A lawyer has just graduated from Harvard is being offered by a small law firm in America. The firm offers Mitch with eighty thousand a year, a BMW, and a low interest mortgage. He accepts the job with all the benefits as well.
Soon the nightmares begin. There are bugs in the new bedroom, in the car, the mysterious deaths of colleagues, and millions of dollars of mob money pouring out from the office to the Cayman Islands that the FBI will do anything to trace. Mitch finally realises that the firm has a conspiracy with the mafia family and handles a lot of dirty jobs. He has to choose whether to stay with his dreams or cooperates with the FBI.
Here are some of my favourite quotes from the book:-
"No law student or lawyer in his right mind enjoyed research, yet, without fail, every prospective associate professed a deep love for the library."
"Happy lawyers are productive lawyers."
"The poverty hurt, and they assumed, correctly, it had bred the intense desire to succeed."
"Because alcohol and lawyers go together like blood and vampires. Most lawyers drink like fish, and the profession is plagued with alcoholism."
"They won’t hire a lawyer with other sources of income. They want them young and hungry. It’s a question of loyalty. If all your money comes from one source, then you tend to be very loyal to that source. The firm demands extreme loyalty."
"When you were in law school you had some noble idea of what a lawyer should be. A champion of individual rights; a defender of the Constitution; a guardian of the oppressed; an advocate for your client's principles. Then after you practice for six months you realize we're nothing but hired guns. Mouthpieces for sale to the highest bidder, available to any body, any crook, any sleazebag with enough money to pay our outrageous fees. Nothing shocks you. It's supposed to be an honorable profession, but you'll meet so many crooked lawyers you'll want to quit and find an honest job."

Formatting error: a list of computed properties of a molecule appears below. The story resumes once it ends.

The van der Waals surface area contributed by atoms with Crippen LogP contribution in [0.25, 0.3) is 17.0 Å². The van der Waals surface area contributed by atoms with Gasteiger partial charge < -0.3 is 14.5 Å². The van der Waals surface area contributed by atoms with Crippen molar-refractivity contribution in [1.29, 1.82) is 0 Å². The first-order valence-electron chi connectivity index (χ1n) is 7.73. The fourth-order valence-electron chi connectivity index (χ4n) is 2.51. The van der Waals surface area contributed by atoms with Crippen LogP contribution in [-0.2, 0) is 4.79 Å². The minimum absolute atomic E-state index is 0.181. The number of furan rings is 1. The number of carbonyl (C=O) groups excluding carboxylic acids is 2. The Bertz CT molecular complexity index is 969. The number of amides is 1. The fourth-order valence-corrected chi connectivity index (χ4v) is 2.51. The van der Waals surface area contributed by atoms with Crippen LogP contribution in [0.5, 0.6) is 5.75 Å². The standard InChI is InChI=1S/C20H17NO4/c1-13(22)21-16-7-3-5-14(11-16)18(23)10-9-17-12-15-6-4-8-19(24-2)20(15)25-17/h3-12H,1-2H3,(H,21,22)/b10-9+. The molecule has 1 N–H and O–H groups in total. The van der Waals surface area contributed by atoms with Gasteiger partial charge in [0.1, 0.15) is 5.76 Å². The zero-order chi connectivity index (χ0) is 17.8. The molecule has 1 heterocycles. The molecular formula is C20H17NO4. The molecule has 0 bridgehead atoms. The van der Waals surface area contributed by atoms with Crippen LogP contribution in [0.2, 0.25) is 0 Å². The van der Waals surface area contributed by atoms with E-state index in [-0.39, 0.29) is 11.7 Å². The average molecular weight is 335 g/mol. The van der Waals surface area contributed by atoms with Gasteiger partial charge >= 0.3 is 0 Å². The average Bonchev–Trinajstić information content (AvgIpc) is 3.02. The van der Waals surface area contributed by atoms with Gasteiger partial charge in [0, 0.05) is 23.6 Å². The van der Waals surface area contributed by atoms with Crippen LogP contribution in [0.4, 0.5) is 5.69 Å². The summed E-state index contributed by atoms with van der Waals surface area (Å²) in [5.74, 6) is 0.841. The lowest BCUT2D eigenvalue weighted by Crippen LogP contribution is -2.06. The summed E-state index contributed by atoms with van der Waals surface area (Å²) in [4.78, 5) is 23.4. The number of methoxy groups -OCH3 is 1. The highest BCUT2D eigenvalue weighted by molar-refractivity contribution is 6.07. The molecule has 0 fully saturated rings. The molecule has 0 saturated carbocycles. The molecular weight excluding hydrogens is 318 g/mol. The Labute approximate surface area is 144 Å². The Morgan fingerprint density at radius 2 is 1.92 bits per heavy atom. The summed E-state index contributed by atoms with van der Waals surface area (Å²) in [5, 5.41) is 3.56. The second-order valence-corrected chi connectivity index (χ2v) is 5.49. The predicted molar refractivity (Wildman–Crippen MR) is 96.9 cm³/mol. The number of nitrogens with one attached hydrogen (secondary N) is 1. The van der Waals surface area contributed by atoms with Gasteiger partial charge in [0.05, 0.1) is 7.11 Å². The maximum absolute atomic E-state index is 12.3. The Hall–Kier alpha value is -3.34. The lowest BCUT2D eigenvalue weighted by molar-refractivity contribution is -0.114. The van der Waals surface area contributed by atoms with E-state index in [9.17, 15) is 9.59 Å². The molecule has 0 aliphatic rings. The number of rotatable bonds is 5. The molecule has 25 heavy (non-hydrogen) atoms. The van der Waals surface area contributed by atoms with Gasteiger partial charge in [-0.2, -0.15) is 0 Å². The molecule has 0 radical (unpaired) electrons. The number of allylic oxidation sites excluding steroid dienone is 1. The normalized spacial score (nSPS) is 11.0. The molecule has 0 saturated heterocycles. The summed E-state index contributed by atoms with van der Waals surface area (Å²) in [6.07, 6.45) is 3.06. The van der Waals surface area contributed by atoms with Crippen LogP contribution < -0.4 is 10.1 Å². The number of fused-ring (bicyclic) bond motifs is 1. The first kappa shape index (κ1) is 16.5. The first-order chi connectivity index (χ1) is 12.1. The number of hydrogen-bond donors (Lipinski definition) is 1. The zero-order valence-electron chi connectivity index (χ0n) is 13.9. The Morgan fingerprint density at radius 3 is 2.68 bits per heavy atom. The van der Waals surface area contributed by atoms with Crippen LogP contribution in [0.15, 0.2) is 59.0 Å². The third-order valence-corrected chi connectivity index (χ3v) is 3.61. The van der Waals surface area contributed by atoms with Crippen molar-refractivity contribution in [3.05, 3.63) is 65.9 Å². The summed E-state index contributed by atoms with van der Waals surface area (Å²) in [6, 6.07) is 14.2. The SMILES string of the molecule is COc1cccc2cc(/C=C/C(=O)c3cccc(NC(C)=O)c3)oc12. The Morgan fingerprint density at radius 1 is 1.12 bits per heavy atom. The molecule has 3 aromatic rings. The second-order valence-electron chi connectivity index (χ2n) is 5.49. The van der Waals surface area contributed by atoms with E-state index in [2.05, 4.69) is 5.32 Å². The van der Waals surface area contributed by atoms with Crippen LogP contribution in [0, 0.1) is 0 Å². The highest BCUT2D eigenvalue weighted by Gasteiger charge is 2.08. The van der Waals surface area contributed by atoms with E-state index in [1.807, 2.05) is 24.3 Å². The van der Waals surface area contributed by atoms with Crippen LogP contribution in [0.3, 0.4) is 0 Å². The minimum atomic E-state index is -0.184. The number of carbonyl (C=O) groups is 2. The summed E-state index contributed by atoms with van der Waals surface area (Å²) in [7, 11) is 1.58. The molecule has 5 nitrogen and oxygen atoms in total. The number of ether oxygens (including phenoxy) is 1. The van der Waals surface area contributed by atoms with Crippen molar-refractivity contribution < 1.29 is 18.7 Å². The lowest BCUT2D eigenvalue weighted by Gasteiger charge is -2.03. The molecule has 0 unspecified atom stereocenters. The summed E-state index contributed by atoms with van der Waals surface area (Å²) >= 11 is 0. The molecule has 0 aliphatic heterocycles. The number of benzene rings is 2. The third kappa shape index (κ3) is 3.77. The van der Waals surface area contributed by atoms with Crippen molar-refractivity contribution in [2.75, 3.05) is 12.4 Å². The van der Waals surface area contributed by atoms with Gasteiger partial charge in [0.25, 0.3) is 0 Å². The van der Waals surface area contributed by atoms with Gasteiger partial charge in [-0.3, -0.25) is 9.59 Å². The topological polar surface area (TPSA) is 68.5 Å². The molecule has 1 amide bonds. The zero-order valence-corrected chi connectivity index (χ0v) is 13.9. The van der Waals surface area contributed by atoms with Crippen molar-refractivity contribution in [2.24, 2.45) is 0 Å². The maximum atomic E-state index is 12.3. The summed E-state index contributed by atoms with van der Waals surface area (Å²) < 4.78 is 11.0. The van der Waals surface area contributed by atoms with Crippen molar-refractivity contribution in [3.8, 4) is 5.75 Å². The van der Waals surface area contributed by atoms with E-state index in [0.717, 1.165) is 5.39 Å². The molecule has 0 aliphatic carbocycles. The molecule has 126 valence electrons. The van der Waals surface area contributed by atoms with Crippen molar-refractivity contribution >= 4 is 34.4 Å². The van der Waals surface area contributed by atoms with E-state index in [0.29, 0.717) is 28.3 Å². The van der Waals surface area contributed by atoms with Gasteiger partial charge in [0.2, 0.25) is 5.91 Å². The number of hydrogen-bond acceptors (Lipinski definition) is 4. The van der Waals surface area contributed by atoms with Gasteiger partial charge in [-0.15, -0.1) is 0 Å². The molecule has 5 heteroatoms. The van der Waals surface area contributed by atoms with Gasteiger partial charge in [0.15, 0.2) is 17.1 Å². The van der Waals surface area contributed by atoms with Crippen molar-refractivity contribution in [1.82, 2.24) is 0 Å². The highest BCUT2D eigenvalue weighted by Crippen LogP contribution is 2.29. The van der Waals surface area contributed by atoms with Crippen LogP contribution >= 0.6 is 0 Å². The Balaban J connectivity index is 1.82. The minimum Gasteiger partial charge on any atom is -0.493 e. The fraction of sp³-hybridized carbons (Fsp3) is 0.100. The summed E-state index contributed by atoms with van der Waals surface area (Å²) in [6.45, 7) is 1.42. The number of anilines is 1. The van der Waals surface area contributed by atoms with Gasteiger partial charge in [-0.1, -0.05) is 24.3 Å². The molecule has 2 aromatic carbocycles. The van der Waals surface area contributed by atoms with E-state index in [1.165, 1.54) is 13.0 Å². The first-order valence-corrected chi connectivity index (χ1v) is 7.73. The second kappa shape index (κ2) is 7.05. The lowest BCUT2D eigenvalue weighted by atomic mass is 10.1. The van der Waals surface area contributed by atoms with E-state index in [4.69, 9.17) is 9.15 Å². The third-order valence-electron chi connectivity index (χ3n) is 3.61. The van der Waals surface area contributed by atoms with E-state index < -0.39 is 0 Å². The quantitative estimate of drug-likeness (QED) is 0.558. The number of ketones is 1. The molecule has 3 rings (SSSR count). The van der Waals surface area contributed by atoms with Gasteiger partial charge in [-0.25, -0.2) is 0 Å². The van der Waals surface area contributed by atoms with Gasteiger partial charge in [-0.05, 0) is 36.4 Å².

Deny. Deny. Deny. His criminal-law professor at Harvard had been a radical named Moskowitz, who had made a name for himself defending terrorists and assassins and child fondlers. His theory of defense was simply: Deny! Deny! Deny! Never admit one fact or one piece of evidence that would indicate guilt.
Any lawyer worth his salt knew the first offer had to be rejected. Always. He had seen Avery’s mouth drop open in shock and his head shake wildly in absolute disgust and disbelief with first offers, regardless of how reasonable. There would be counteroffers, and counter-counteroffers, and further negotiations, but always, the first offer was rejected.
Eating and smiling and chatting and fraternizing with criminals, regardless of how rich and polished, was less attractive than sharing a bowl of soup with a homeless down at the bus station.’
More reviews can be found on Goodreads: The Firm.